The Big Blowup

UPDATED 10/11/1993 at 01:00 AM EDT Originally published 10/11/1993 at 01:00 AM EDT

ON ONE SIDE, YOU HAVE A FLASHY; headstrong supermodel given to tantrums, sulks and feuds—a 23-year-old drama queen who shows up late for bookings, counts Mike Tyson among her former beaux and can swear like a stevedore when piqued. On the other, you have a playboy turned modeling magnate who isn't averse to trashing one of his protegées when she becomes a prima donna.

Not surprisingly, the fashion world could talk of little else after John Casablancas, founder of Elite Model Management, dumped diva Naomi Campbell on Sept. 22. Pronouncing Campbell "crazy, irrational and uncontrollable." Casablancas sent a fax to clients announcing that his agency would no longer serve as U.S. representative for the British catwalk queen, who reportedly pulled in $1.5 million last year. The next day, rival Ford Models Inc. announced that it had snapped up Campbell, and those in Campbell's camp were asserting that Casablancas hadn't sacked her. Instead, they said, she had walked.

Nonsense, said the ever controversial Casablancas (who made headlines earlier this year when he look a 17-year-old Brazilian as his third wife). "I refuse to have this rude little girl make the world believe she's 'leaving' my agency," he said. "She got the boot," Claiming that Campbell was "disloyal," Casablancas, who represents top earners including Cindy Crawford, said in his fax, "No amount of money or prestige could further justify the abuse that has been imposed on our staff and our clients." Later he explained. "She has been having people around here in tears. Our staff have killed themselves for her in terms of the number of lies told in order to protect her."

Although Campbell, who reportedly received the news on a shoot in Manhattan, made no official reply, she was said to be upset. According to one report, she pronounced Casablancas tirade "sour grapes."

Her London-based mother, Valerie Campbell, 42, was less tactful. "Naomi's the victim of racism," she said. "She's no angel, but she's professional...I think she would be treated differently if she were white."

By all accounts, Campbell had been flirting for some time with Ford, which has represented her in Paris since 1991. "Naomi is a top star," declared president Katie Ford, who said her agency has had no problems with her. "She's expanding her career into other areas and thought we could handle her better."

Engaged since April to U2 bassist Adam (Clayton, the 5'10" Campbell isn't content with being a mere mannequin: "She wants to go into other fields—TV, maybe some comedy, and pursue her singing career," says Carole White, managing director of Elite Premier in London (which still represents her in Britain). "Presumably ford clicked on that and lured her away."

The first black model to appear on the cover of French Vogue, Campbell earned her bad-girl reputation early on. "She's a nightmare to work with," says a fashion insider. "She comes in two hours late and never apologizes. If there's another model there, you can forget it. She'll delay the shoot as long as possible because she doesn't want anyone else in the pictures."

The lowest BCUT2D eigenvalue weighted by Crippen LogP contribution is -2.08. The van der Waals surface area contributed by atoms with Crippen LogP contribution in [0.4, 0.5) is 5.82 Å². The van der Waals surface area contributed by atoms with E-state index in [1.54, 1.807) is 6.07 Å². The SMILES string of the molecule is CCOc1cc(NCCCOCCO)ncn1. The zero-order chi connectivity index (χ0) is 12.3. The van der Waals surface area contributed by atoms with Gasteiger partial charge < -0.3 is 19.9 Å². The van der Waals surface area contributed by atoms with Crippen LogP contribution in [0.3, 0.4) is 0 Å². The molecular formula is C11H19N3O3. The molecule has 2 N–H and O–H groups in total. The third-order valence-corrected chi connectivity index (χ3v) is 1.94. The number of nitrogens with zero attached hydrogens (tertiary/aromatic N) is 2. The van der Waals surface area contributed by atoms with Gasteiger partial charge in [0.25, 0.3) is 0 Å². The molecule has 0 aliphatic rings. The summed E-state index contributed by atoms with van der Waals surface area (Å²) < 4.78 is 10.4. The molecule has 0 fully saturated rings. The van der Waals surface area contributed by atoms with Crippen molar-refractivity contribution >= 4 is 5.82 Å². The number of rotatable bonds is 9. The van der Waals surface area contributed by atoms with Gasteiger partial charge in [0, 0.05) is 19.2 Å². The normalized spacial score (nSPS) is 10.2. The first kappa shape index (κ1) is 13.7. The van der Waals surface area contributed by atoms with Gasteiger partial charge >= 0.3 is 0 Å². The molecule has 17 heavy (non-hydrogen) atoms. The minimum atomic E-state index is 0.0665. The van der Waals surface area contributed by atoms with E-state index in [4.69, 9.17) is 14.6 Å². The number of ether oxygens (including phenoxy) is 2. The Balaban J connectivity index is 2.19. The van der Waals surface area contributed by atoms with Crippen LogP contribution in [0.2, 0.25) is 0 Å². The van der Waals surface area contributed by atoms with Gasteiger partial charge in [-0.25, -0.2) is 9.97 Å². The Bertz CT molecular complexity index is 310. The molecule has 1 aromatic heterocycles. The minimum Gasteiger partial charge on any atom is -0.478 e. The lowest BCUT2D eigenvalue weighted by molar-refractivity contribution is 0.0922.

"There's an explosive streak in Campbell's family," says Lesley-Ann Jones, author of Naomi: The Rise and Rise of the Girl from Nowhere, published last month in Britain. "She comes from a very rough part of South London, and to me that says it all. You can take the girl out of Streatham, but you can't take Streatham out of the girl."

Born when her mother was just 18, Naomi never knew her father. Working as a dancer, Valerie (who later became a model herself) struggled to pay for her daughter's singing, dancing and drama lessons and was thrilled when an agent discovered 15-year-old Naomi while she was shopping in Covent Garden. In 1987, Casablancas bought out the agency that had signed her, and his partnership with Naomi began.

Growing up before the cameras, Campbell has provided plenty of fodder for gossip columnists. At her birthday party at Manhattan's Roxy last year, she accosted friend and Dynasty veteran Troy Beyer. Following the actress out of the club, Campbell (who apparently was angered by something Beyer had said) called her an unflattering name and took a punch at her. Last March, a jealous Campbell reportedly persuaded Karl Lagerfeld to ban Tyra Banks, a 19-year-old Campbell look-alike, from Chanel's catwalk. Campbell also set off shock waves last year by appearing nude in Madonna's Sex book and by locking horns in a Manhattan restaurant with her mother, who slapped her across the mouth.

Campbell's romances have been similarly tempestuous. After flings with Tyson and Sylvester Stallone, she moved on in 1992 to Robert De Niro. The two reportedly were still an item when she took up with Eric Clapton; when that dalliance ended, she fell for Adam Clayton. Originally planned for September, their wedding has been postponed—by some accounts because of scheduling problems; by others because the two scrap constantly.

Casablancas, of course, is still out there, bearing what looks to be a lingering grudge against the woman whose career has earned him an exceedingly handsome sum. What will he do if he runs into her during the upcoming fashion shows in Paris or Milan? "I'm going to completely ignore her," he says. "I am really disgusted with her, so she better not even address me."

MICHELLE GREEN
SUE CARSWELL and BRYAN ALEXANDER in New York City and LAURA SANDERSON HEALY in London

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